In order to understand what coal tar pitch is, it’s important to understand its origins and refinement methods. Coal tar can be refined from a number of sources including coal, wood,
peat, petroleum, and other organic materials. The tar is removed by burning or heating the base substance and selectively distilling fractions of the burned chemical.

Distillation involves heating the substance to a point where different fractions of the substance become volatile. The fractions are then collected by condensing the fraction at a specific temperature. A base substance can be split into any number of fractions through distillation. A good example of industrial distillation is the oil refining process. Through distillation, crude oil can be separated into fractions that include gasoline, jet fuel, motor oil bases, and other specialty chemicals. Fractionation or distillation is a tried-and-true method for breaking a substance into different parts of its composition. One of the first uses of coal tar was in the maritime industry. Trees stumps were burned and the tar fractions were collected through distillation of the tar. The tar was then used to coat wood boats. Tar was an excellent waterproofing agent and it also helped to protect the wood from insects. The tar used in roofing is a derivative of the fractional distillation of coal gas, which is sometimes referred to as coke. Many other chemicals are produced in this and subsequent fractioning processes, including naptha, creosote, benzene, toluene, and phenol. Coal tar pitch consists of a collection of cyclical hydrocarbons of various molecular weights and configurations. Every coal tar pitch can be refined to a greater or lesser degree; greater refinement yields a stiff, glassy product, while reduced refinement yields a highly viscous fluid.

Coal tar and coal tar derivatives are used in a variety of industrial applications. Tar pitch from wood is used in soap, food, and medical applications, while coal tar derivatives can be found in dyes and cosmetics. One of the predominant uses for coal tar derivatives is construction material.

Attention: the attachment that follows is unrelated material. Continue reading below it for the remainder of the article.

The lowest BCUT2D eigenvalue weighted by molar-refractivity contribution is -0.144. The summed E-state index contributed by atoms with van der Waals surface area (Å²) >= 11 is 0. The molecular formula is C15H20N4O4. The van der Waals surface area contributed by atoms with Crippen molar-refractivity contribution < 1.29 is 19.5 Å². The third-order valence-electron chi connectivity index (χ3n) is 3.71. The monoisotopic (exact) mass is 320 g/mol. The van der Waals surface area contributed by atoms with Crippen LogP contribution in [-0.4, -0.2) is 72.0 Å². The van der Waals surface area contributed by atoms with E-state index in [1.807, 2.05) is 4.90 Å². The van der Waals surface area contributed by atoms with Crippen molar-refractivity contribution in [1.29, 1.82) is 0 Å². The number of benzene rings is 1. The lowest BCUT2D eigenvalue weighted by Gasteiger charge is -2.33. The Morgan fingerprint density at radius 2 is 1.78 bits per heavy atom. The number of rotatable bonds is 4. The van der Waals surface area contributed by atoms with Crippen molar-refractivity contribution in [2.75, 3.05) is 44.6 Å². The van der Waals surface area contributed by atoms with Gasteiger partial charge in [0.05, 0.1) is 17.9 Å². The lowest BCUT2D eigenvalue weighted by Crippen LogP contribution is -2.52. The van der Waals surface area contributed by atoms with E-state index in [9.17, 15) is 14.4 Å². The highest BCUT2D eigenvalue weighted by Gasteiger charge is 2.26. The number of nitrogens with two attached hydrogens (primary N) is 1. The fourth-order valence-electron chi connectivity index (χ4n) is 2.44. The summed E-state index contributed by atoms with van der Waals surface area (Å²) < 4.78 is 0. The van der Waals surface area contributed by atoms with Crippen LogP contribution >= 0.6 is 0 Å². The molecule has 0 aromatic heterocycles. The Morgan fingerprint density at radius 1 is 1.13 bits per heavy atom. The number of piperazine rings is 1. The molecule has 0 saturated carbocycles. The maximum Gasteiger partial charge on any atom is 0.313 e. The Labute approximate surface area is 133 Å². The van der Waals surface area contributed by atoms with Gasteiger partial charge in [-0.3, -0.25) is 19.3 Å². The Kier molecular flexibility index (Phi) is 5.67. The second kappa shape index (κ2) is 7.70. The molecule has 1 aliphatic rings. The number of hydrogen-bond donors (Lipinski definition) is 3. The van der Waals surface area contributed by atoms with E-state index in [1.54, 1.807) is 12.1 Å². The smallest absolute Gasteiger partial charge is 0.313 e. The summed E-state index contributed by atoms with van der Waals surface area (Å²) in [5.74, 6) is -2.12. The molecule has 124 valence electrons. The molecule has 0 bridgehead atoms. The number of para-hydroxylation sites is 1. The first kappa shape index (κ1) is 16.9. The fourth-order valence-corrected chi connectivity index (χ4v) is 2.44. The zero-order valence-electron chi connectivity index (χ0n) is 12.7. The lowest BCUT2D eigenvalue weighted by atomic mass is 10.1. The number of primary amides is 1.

Coal tar pitch has been used as the base media for coatings and adhesives for many years,including roofing bitumen. Built-up commercial coal tar pitch roofing has historically provided long lasting and sustainable protection for the building envelope. The inherent waterproof nature of coal tar pitch provides a tight waterproof roof construction. The self-healing properties of coal tar pitch tend to bridge small deformities created by debris, stress movement, hail, and other surface punctures.

Further, coal tar pitch is highly chemically resistant, resisting exposure to a large variety of acids,bases, and solvents. These properties have led to some of the most sustainable roof systems available in the market place. It is not unusual to observe coal tar pitch roofs that last up to 40 years. Today, coal tar pitch roofing adhesives can be installed hot or cold, while maintaining the same level of waterproofing protection and chemical resistance as traditional coal tar pitch roof systems. In addition, recent manufacturing advancements take the base technology another step forward. By incorporating a blend of specialized polymers with the coal tar, polymer-modified coal tar achieves low-temperature performance that surpasses that of traditional coal tar products. Tests show that modified coal tar pitch can achieve flexibility numbers as low as 30 degrees Fahrenheit. As an added benefit, the polymer additive greatly improves the elongation of the coal tar pitch base; products are currently available with elongations of greater than 2,000 percent.

Further, these new compounds have dramatically improved impact resistance. In essence, recent technology results in the first truly elastomeric coal tar pitch. Most promising of all, these new compounds improve the environmental nature of the coal tar pitch. Through the polymer blending process and the preconditioning of the coal tar pitch, many of the volatile emissions are reduced or eliminated. Independent testing by the Environmental Protection Agency methods indicates a minimum reduction of 50 percent of the volatile emissions, in comparison with traditional coal tar pitch. Significantly, a good portion of these reductions take place within the most hazardous compounds present in standard coal tar pitch.